Whether from all of the rain this spring of from or simply being a year older, many of our flowers are significantly bigger than last year. Quadrupled in size since 2013, in some cases.

Snowdrop anemone: 2013 vs. 2014. This plant has a new location this year.

snowdrop anemone comparison: 2013 vs. 2014

Columbine: 2013 vs. 2014. The garden in the background has expanded, but this plant is in the same location as last year.

columbine comparison: 2013 vs. 2014

Iris: 2013 vs. 2014. This is the biggest of four iris clumps. We didn’t divide them at the end of last summer, like we have in previous years.

iris comparison: 2013 vs. 2014

Plant sources: Linder’s (snow anemone), Bachman’s (columbine), Roseville Arboretum plant sale (iris)

Our yard’s first bloom of 2014 isn’t pasque flower or even dandelion. It is spring beauty.

One spring beauty flower

These ephemerals weren’t on my wish list when we visited Prairie Restorations last year, but it was late summer so my mind was filled with dreams of purple prairie clover and blazing star. Plus, I had never before seen them for sale.

But as soon as we came across the spring beauty section, I knew I needed to have them. I remember learning about all the local wildflowers in fourth grade and then searching for these short-lived, pale pink-striped blooms to pick to decorate the backyard climbing tree. No matter that the six-packs for sale looked like only dirt; I knew that because it was August, the flowers and even the leaves were long gone for the season but would come back.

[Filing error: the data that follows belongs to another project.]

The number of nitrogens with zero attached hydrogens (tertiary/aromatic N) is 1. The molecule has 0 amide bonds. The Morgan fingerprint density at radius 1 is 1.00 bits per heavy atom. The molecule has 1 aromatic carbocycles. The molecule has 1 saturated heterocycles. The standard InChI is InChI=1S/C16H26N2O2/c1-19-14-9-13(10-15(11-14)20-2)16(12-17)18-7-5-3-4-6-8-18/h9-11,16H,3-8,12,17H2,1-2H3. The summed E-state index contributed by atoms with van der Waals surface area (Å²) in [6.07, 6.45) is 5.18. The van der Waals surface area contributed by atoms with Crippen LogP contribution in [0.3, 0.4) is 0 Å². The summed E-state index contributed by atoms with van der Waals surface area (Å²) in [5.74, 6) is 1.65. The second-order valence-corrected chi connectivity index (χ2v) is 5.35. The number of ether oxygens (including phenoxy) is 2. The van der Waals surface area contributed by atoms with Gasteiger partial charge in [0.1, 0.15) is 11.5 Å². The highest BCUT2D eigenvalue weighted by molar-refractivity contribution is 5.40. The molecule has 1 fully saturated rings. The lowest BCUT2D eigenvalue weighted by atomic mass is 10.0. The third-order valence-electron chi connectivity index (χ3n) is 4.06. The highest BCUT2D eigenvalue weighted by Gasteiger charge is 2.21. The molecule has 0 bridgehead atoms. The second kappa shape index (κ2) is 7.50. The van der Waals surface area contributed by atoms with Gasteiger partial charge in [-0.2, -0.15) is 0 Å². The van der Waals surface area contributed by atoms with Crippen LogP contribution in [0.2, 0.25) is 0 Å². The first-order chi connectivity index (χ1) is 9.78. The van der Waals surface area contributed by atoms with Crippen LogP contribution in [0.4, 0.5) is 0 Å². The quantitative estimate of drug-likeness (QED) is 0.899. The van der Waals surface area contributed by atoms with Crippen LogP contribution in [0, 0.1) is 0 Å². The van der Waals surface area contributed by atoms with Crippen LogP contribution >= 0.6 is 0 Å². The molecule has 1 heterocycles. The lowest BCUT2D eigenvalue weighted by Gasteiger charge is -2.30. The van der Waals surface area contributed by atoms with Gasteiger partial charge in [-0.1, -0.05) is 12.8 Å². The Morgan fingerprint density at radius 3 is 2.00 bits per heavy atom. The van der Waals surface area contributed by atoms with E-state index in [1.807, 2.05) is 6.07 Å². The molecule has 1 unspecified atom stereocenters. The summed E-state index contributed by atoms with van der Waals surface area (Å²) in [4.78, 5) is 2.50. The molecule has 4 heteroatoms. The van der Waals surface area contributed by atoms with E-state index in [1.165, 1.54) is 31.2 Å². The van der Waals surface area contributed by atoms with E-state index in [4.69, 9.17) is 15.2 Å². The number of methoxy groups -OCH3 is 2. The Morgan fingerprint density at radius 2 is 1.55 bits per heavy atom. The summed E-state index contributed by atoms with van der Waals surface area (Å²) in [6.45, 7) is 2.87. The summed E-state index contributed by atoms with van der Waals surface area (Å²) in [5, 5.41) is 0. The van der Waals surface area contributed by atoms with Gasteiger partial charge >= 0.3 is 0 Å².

Two spring beauty flowers

The “dirt” went into our shady garden, and uncharacteristically, I didn’t think of these native wildflowers again until I took the first trip to the backyard this week to see what survived the winter. My disappointment over not seeing bloodroot and trillium were forgotten when I saw one tiny pink flower, which has now turned into three, with many more buds getting ready to bloom.

Three spring beauty flowers

What a pretty spring surprise.

Spring beauty and more

 

The snow is gone (for now, at least), so I was hoping that today would be a good day for a state park hike, despite the weather forecast. No such luck: the rain started Saturday night and continued most of the day on Sunday.

But how can I be upset about rain? As all school kids know, April showers bring May flowers!

I’m looking forward to what this week’s rain will do to the flowers that are already emerging:

pearly everlasting shoots
Pearly everlasting
sedum shoots
Sedum
turtlehead shoots
Turtlehead
coral bells shoots
Coral bells
yarrow shoots
Yarrow
New England aster shoots
New England aster
alliumshoots
Allium
hollyhock shoots
Hollyhock
lilac buds
Lilac

The lilac leaves are a good example of a Finnish word I learned today: hiirenkorvat, or spring buds.